Harvard Professor Danielle Allen to Address Opening Convocation
“Allen is one of the premiere intellectuals in the U.S., and her work on social and racial justice has been exceptionally insightful. I can’t imagine a better speaker to commence this year of inquiry and interpretation.”
** Due to inclement weather, Fall Convocation will be held indoors at the Center for Leadership and Ethics at Virginia Military Institute.**
Danielle Allen, James Bryant Conant University Professor at Harvard University and director of Harvard’s Edmond J. Safra Center for Ethics, will address Washington and Lee University’s 2017 Fall Convocation at 5:30 p.m. on Wednesday, Sept. 6. Allen’s talk is titled “Democracy 101: We Hold These Truths…”
Allen is a political theorist who has published broadly in democratic theory, political sociology, and the history of political thought. Widely known for her work on justice and citizenship in both ancient Athens and modern America, Allen is the author of “Why Plato Wrote (2010), “Our Declaration: A Reading of the Declaration of Independence in Defense of Equality” (2014), “Education and Equality” 2016), and “Cuz: The Life and Times of Michael A.” (forthcoming 2017).
She is the co-editor of the award-winning “Education, Justice, and Democracy” (2013, with Rob Reich) and “From Voice to Influence: Understanding Citizenship in the Digital Age” (2015, with Jennifer Light). She is a chair of the Mellon Foundation board, past chair of the Pulitzer Prize board, and a member of the Open Society Foundations’ U.S. Programs advisory board, as well as a member of the American Academy of Arts and Sciences and the American Philosophical Society.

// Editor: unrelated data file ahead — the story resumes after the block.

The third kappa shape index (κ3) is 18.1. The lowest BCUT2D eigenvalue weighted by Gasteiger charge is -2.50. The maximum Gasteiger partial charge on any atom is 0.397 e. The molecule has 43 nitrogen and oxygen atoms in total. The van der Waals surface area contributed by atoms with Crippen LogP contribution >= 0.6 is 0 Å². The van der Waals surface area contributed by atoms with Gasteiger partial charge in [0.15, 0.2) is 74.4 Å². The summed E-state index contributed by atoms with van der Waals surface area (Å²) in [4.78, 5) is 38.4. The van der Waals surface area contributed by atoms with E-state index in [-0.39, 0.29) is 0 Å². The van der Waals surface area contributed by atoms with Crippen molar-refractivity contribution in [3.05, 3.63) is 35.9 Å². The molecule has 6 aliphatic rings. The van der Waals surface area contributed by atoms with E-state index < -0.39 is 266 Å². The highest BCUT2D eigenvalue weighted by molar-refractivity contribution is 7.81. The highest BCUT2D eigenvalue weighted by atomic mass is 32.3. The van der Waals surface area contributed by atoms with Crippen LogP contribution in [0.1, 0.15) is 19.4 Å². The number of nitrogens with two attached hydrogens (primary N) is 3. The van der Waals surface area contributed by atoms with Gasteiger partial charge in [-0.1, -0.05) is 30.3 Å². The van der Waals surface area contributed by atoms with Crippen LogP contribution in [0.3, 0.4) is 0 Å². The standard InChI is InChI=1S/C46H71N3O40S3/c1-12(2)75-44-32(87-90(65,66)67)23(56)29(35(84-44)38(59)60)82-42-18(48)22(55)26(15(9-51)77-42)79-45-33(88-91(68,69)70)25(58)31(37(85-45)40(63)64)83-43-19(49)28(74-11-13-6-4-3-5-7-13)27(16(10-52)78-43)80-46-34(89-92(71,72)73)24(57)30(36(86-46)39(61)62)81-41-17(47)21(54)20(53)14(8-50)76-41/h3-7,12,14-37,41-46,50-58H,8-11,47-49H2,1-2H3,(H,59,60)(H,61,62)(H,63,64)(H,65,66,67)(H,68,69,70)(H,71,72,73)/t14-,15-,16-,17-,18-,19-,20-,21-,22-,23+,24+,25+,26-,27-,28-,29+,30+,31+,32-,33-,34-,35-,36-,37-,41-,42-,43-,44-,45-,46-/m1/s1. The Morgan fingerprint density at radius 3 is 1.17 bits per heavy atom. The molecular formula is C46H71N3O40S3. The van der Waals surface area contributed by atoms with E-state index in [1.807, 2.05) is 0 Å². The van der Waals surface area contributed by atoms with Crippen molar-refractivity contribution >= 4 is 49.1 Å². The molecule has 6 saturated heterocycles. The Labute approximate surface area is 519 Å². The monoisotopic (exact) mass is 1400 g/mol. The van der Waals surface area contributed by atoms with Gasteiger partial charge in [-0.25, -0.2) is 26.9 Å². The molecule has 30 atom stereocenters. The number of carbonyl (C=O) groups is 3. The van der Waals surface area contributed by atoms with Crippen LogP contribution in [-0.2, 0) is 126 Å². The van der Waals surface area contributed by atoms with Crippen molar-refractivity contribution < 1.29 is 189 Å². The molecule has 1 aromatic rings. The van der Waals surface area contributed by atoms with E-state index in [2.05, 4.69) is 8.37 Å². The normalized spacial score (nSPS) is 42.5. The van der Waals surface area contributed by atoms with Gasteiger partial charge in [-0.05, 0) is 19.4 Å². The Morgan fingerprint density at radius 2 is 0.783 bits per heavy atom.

Allen’s talk will kick off a yearlong series, “Washington and Lee: Education and History,” during which the university will bring over a dozen intellectuals, scholars and writers to campus to talk about history, how educational institutions interact with history, and what a university’s responsibilities are to history.
“This is an immensely exciting and timely visit for W&L,” said Marc Conner, Washington and Lee’s provost. “Allen is one of the premiere intellectuals in the U.S., and her work on social and racial justice has been exceptionally insightful. I can’t imagine a better speaker to commence this year of inquiry and interpretation. She is a scholar of democratic citizenship, and that is surely among the most important concepts we are grappling with today.”
As part of Washington and Lee’s Community Discussion program, every first-year student will read Allen’s book, “Our Declaration: A Reading of the Declaration of Independence in Defense of Equality.” The evening before Allen’s address, nearly 50 faculty will meet with first-years in small discussion seminars to talk about the book, its layers of meaning, its relevance to our nation, and especially its relevance to our own community at Washington and Lee.
“‘Our Declaration’ is a tour de force,” said Conner, “offering a close reading of the meanings, the production and the influence of what Ralph Ellison described as the founding document of the U.S. principles of freedom and equality. Allen asks, ‘What does the Declaration have to say for our current time and place? How is the Declaration continuing to be relevant today?’
“I love this first-year reading effort,” Conner continued. “It gives every entering student a common intellectual experience, a touchstone that they can talk about and engage with. I like that one of their initial experiences at our university is a rich intellectual exchange about a book and its powerful ideas.”
Fall Convocation is the traditional opening of Washington and Lee’s academic year. This year will mark the university’s 269th academic year and the 169th year of the School of Law. The convocation, which is free and open to the public, will be held in the Center for Leadership and Ethics at Virginia Military Institute due to inclement weather.
The convocation address will be streamed live online at https://livestream.com/wlu/fall-convocation-2017.